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Iron

What is Iron

Iron (prounounced as EYE-ren) is a hard metal with a high commercial value, belonging to the family of transition metals. Represented by the chemical symbol Fe, it is chemically reactive with a tendency to corrode easily in air forming a reddish layer called rust when exposed to damp air [1, 2].

Where is Iron Found

It is the fourth most abundant metal in the earth’s crust, commonly associated with other mineral ores like hematite, taconite, and magnetite found in mining reserves of Ukraine, Brazil, Russia, Australia, and China. Its commercial production is carried out in a blast furnace by heating the ores with coke and limestone [1].

Iron Metal

History

Origin of its Name: The name of the element comes from an Anglo-Saxon word ‘iron’.

Who Discovered it: Unknown

When, Where, and How was it Discovered

Around 3500 BC, the Egyptians were believed to be using iron objects. Hittites from Asia Minor were known to smelt the metal from its ores during 1500 BC. In 1722, René Antoine Ferchault de Réaumur, a French entomologist published a book, describing the significance of different iron alloys [1].

Iron Element

Identification

Atomic number 26 [1]
CAS number 7439-89-6 [1]
Position in the periodic table [1] Group Period Block
8 4 d

Classification, Properties and Characteristics of Iron

General Properties

Relative atomic mass 55.845 [1]
Atomic mass/weight 55.845 atomic mass units [3]
Molar mass/Molecular weight 55.845 g/mole [6]
Mass Number 56

Physical Properties

Color/physical appearance Silver gray [1]
Melting point/freezing point 1538°C (2800°F) [1]
Boiling point 2861°C (5182°F)  [1]
Density 7.87 g/cm3 [1]
Standard/Natural state at room temperature (solid/liquid/gas) Solid [1]
Malleability Yes
Ductility Yes
Hardness 4-5 Mohs [7]
Specific heat capacity 0.444 J g-1 oC [8]
Thermal conductivity 80.4 Wm-1K-1 [3]

Chemical Properties

Flammability Not flammable [9]
Oxidation states (numbers) 6, 3, 2, 0,-2[1]

Atomic Data of Iron (Element 26)

Electron configuration (noble gas configuration) [Ar] 3d64s2[1]
Atomic structure [5]
– Number of Electrons 26
– Number of Neutrons 30
– Number of Protons 26
Radius of atom
– Atomic Radius 2.04 Å [1]
– Covalent Radius 1.24 Å [1]
Ionization energy [1]

(kJmol-1)

1st 2nd 3rd 4th 5th 6th 7th
762.466 1561.876 2957.469 5287.4 7236 9561.7 12058.74

Iron Atomic Structure (Bohr Model)

What are the Common Uses of Iron

  • Iron is used in the manufacture of different types of steel by alloying with other elements like carbon, nickel, chromium, and tungsten for making cutting equipment, bicycle chains, rifle barrels, transmission towers, bridge girders, and reinforced concrete [1].
  • Stainless steel containing a high percentage of iron along with other metals has enormous strength and better function that’s useful in the making of surgical instruments, paper clips, cutlery, ball bearings, and jewelry [1, 2].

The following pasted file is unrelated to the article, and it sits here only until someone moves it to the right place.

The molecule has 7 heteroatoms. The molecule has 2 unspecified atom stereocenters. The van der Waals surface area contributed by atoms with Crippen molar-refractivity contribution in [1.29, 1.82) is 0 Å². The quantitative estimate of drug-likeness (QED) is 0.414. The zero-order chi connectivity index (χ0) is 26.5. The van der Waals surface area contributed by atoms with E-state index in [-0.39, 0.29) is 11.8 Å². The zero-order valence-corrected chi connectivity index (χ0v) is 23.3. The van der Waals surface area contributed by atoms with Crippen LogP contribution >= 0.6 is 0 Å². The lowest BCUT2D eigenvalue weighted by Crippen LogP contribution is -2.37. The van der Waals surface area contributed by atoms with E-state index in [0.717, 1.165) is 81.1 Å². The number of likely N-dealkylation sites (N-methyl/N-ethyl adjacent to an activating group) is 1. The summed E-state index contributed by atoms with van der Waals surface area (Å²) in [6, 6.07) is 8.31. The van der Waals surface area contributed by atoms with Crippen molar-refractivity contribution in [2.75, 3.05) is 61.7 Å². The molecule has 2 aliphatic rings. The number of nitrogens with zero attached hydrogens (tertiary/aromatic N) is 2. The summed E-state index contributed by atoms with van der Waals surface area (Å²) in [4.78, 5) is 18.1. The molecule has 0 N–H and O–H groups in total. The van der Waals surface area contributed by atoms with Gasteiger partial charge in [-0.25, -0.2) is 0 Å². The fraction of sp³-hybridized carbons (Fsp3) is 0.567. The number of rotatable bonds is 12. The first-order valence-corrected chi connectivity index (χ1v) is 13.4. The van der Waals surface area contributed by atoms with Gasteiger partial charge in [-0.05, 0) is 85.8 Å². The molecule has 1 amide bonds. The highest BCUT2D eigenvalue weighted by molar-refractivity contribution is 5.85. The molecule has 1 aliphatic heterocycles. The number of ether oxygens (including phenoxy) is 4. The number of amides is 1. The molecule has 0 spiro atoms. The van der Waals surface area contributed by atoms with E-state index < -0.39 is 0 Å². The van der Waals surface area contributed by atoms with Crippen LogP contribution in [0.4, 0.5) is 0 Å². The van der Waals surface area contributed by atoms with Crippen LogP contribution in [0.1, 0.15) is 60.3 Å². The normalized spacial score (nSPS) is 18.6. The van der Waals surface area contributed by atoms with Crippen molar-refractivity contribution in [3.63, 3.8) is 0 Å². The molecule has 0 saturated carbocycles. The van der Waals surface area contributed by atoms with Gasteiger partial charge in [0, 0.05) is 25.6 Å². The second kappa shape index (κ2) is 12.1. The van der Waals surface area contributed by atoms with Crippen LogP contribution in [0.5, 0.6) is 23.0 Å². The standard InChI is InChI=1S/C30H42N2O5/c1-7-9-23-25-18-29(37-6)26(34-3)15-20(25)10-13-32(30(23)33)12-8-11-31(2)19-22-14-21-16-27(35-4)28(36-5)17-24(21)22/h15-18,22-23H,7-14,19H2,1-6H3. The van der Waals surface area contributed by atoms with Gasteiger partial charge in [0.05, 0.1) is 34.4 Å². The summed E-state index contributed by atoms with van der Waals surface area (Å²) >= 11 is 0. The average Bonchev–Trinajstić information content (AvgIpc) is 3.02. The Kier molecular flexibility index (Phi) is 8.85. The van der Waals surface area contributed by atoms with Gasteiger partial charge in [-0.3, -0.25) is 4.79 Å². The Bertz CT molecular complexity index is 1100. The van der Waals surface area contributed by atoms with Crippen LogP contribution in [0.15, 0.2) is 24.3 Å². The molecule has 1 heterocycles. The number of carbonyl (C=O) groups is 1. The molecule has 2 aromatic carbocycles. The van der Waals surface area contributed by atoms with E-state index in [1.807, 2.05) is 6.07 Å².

• Another form of Fe called wrought iron obtained by smelting is used to make carpenter tools, lifting hooks, chains, fence, and gates [10].
  • Iron fillings are applicable in electromagnetism science experiments to assess the strength of magnets as well as in power metallurgy, artwork, fireworks, and sand blasting [11].
  • Fe acts as an efficient catalyst is some industrial chemical processes such as Haber process and Fischer-Tropsch [1].

Iron Bar

Does the Element Have Any Toxic Effects

Accidental ingestion of Fe has been associated with vomiting, diarrhea, and other gastrointestinal issues, a common type of metal poisoning. Prolonged accumulation in the body could result in respiratory problems and heart disorders [12]. Inhalation of the metal dust or fumes can cause a severe pulmonary reaction [13].

Interesting Facts

  • Meteorites are believed to have high iron content [5].
  • Iron was used as a magnetic metal by ancient navigators in the form of lodestones for making compasses [3].
  • In an average human body, 4 grams of Fe is present, associated with hemoglobin that in turn helps in carrying oxygen to the lungs [1].
  • Iron Powder

Iron Metal Price

The cost of pure iron may vary between $0.24 and $0.30 per pound.

References

  1. http://www.rsc.org/periodic-table/element/26/iron
  2. https://education.jlab.org/itselemental/ele026.html
  3. https://www.chemicool.com/elements/iron.html
  4. https://www.radiochemistry.org/periodictable/elements/26.html
  5. https://www.thoughtco.com/iron-facts-606548
  6. https://www.tedpella.com/company_html/hardness.htm
  7. https://www.tedpella.com/company_html/hardness.htm
  8. http://www2.ucdsb.on.ca/tiss/stretton/database/specific_heat_capacity_table.html
  9. https://www.angelo.edu/faculty/kboudrea/demos/burning_iron/burning_iron.htm
  10. https://extrudesign.com/wrought-iron-properties-applications/
  11. http://www.iron-filing.com/
  12. https://www.clinicaladvisor.com/labmed/toxicity-associated-with-iron/article/614895/
  13. https://www.ncbi.nlm.nih.gov/pubmed/1592301

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